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Review: BLUES FOR AN ALABAMA SKY at Center Theatre Group

At the Mark Taper Forum through May 8th

Review: BLUES FOR AN ALABAMA SKY at Center Theatre Group

Pearl Cleage's Blues for an Alabama Sky at Center Theatre Group gets a few topical buzz words in there, but there is nothing fresh, urgent, or timely about the piece. Pitting a closed-minded character against a cohort of progressive friends, the play is deadly: as dull as its message is heavy-handed. From an oversized print of Josephine Baker to a few jazzy sound bites between scenes, Phylicia Rashad's staging lacks any nuance which may keep an audience invested, and perhaps the only dramatically intriguing choice of the evening was made by set designer, John Iacovelli, who placed a glass door center stage which reflects up to the audience the old man dosing off in the front row reading his program.

Though Iacovelli generously grants us this novelty, his design is the foundation upon which the show falters. Perhaps it would only be palliative at this point, but if his upstage flats were pushed downstage six feet, the show would benefit greatly. First off, the text is tied up in the financial woes of the main characters, yet the stakes seem non-existent. Why should I worry that you cannot pay rent when you are living in a sumptuously expansive apartment? Can't you downsize to a blackbox set? The actors uniformly seem to be straining themselves to be heard across his open expanses of space, and the whole thing seems very chic, and very west coast-- a far cry from Harlem in any era. Tensions fall and punchlines are lost as every entrance is drawn out ten-fold. The runtime could be reduced at least by a quarter if we didn't have to wait for every actor to walk forty feet before they've even entered the scene. So little happens in this play that it seems to be begging for intimacy, and the design of this set fails to even suggest that. Despite the vastness of the stage, 75% of the action plays in a small pool of light downstage right. If you already have tickets to see this show, see if you can be seated in the first five rows of the theatre, house left. Otherwise, this is one to skip.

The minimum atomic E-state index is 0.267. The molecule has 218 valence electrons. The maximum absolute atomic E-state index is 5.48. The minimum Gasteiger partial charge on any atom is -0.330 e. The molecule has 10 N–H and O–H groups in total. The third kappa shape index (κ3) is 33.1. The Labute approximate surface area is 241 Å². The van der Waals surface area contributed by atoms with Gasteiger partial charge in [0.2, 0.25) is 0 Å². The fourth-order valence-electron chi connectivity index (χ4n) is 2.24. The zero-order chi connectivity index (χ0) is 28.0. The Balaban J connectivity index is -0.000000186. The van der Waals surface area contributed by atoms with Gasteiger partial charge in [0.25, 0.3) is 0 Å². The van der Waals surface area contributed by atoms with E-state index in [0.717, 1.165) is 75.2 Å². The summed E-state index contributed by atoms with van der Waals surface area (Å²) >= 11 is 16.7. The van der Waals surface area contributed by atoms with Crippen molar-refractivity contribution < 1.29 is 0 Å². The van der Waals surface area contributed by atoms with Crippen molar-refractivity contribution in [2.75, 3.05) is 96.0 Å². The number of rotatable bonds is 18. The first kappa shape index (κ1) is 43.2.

There is little wit in the script. Quips- even those by a character who describes himself as a "notorious homosexual"- are unoriginal and fail to procure much laughter. Perhaps a lack of laughter is a good thing, as it was hard enough to hear what the actors were saying as it was. None of them seems to know the play well enough to land the His Girl Friday pacing the author seems to be after, and somehow every delivery seems like garbled shouting. Angel is a fun protagonist, but Nija Okoro's performance doesn't hit hard enough in any direction to land amidst the void left about her by the rest of the team.

Elizabeth Harper's lighting design, which transforms a painted drop to show us hazy mornings and chilled, foggy evenings is technically beautiful, yet somehow contributes to the further dwarfing and burying of the play at hand and even further cements us in a west coast mise en scène.

The script needs a drastic overhaul. It tries to tackle so much, yet comes up with so little heart that it is hard to see how it has survived past a staged reading. A few well-timed jokes could go a long way, but even then, there is only enough plot and characterization to fill 90 minutes, and a belabored 2 and a half hours is simply never going to be needed for what little story exists here.

Blues for an Alabama Sky runs through May 8, 2022 at the Mark Taper Forum. More information here.



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